The box of tricks that converts the analogue AV signal into a digital system for the PC is a standard exteral TV card. You can buy the pinicle studio things but they cost a lot and to find one with an AV input (which obviously is essential) is quite rare. I was lucky to find this cheap chinese type thing on ebay for about 15 quid. It works really well, just whatever you do dont use the bundled software - its awful. Get Super Video Cap instead, its much cleaner and easier to use and donst slow the machine up.

The wagon was just an old hornby freight car i had lying about. I cut the nice curves on the sides with a flap wheel in a large drill. I just pushed the wagon into it until it had cut it back as much as I needed. I then drilled an 8mm hole in the base of the wagon body and put a short peice of 8mm aluminium rod into the hole. The rod was about 10mm higher than one of the coaches, to allow the camera to see over the top. This was stuck in with copious ammounts of araldite.

The camera is mounted on a small 14mm square x 8mm plate. I drilled a 9mm hole in it for the post to slide in to. I also drilled a 3.3mm hole into the side of the aluminium block and tapped the hole for the grub screw. This assemblyw as then araldited onto the back of the camera, right at the bottom to allow the camera to see over the coaches.

The back of the wagon was cut away as it obstructed the battery. The battery now slides in and sits right on the bottom of the wagon to keep a low centre of graviy. I need to sort an inline switch into the body somewhere and the barrel connector thing is driving me nuts, im considering lopping it off and hard wiring the battery snap straight to the camera.

Once i had all the bits, it was a half hour job to put it all together, and after the epoxy had cured, I was running around with drivers eye vision in no time :)

Total cost of the project was 12 quid for the camera, as I already had the AV box from another mini camera project.

great fun - and if you have a computer installed near your layout, you can even just get an internal TV capture card (with AV of course) and cut out having that box that I have.....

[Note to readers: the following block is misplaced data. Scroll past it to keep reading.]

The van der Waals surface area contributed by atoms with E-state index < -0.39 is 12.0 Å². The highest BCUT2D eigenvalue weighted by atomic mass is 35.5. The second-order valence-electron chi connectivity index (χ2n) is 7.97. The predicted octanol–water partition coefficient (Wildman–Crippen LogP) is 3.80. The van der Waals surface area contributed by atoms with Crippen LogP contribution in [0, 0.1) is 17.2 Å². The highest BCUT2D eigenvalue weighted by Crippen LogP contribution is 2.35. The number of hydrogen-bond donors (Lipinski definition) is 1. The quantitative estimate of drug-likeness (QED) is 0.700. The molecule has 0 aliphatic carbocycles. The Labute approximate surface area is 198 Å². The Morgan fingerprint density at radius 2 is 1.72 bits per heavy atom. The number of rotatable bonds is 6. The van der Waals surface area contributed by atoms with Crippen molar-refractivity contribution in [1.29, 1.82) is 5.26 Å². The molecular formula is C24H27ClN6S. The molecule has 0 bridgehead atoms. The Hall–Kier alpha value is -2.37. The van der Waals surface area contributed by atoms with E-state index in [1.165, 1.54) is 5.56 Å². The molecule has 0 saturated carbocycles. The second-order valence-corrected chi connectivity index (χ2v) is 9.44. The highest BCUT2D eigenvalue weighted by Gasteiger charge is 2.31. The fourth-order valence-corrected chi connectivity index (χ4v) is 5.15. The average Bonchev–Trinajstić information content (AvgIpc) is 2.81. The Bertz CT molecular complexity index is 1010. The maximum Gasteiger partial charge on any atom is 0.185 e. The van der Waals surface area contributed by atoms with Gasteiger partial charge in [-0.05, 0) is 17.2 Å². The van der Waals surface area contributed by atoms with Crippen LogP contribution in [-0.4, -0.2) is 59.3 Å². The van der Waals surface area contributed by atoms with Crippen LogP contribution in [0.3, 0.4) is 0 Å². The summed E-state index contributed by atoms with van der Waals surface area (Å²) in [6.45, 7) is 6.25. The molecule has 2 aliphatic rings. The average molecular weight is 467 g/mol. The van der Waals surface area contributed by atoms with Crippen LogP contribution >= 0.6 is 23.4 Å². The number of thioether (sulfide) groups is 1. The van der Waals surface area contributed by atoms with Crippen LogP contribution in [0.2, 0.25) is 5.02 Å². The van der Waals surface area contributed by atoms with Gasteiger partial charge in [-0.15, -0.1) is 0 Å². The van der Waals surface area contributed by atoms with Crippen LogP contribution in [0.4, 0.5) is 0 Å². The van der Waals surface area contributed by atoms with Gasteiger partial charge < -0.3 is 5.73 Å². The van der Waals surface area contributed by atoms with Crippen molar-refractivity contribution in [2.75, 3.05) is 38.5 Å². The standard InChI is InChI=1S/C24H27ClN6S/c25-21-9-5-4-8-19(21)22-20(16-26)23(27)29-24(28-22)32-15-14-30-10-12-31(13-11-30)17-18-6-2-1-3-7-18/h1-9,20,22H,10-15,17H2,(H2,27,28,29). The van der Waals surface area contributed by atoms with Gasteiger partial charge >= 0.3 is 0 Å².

Let me know if any of you decide to make one, id love to see the results :)

PS: you can also get cameras that transmit audio, but I found that all you get is rumbling sounds (i have an audio equipped camera which I used for a bit before I got a deicated train one)
 

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Thanks for the information. For video capture I was thinking of taking the video feed into my Sony digicam. As far as I can remember, it has an analog input - it certainly cost enough.

For the wagon mount, I was thinking of buying a long wheelbase Parkside kit - probably a CCT or Utility van. The LNER long CCT is _very_ long even though it only has four wheels.

David
 

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Discussion Starter · #12 ·
Yeah, the longer the better, mine is crammed into such a small space it falls over very easily. Before I hard wire it all in I might see if I can get a wagon that is a bit longiner, something 150mm long or something would do nicely, with moving bogies... I would also like to incorporate a lighter camera support because although very elegant and robustt, the aluminium adds a fair bit of weight high up which causes quite a high centre of gravity and a tipping risk.... I would love to burn it round the track at full pelt with the camera, but Il just have to wait until I can sort the centre of gravity out
 

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Discussion Starter · #14 ·
First of all, the power from the track is 12v DC not the 9c required. Also that would mean at when the train is sitting still the camera would not work, and when the train was only dong half speed, it would only have half the image quality and reception.

When i move over to DCC i could probably run it off a lighting channel or something...
 

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Discussion Starter · #15 ·
Hello again,

I had another experimentation with the camera wagon. This time I turned it round so the camera was facing the front of the train. Since neither of my steamers can handle the tight curves on the inside line, and the outside line has some obstacles that the camera hits, i had to use the DMU again.

Looks cool though, probably my favorite camera shot.....

Video
 

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Good stuff, hoarp. I especially like the sound in the latest video.
I have experimented with video by balancing - yes, balancing - my wife's mobile phone on a flat wagon and pushing it around, but will hopefully get a decent mini-cam one day if funds permit. The phone struggles with the varying lighting and the resolution isn't great.
Thanks for sharing.
Mike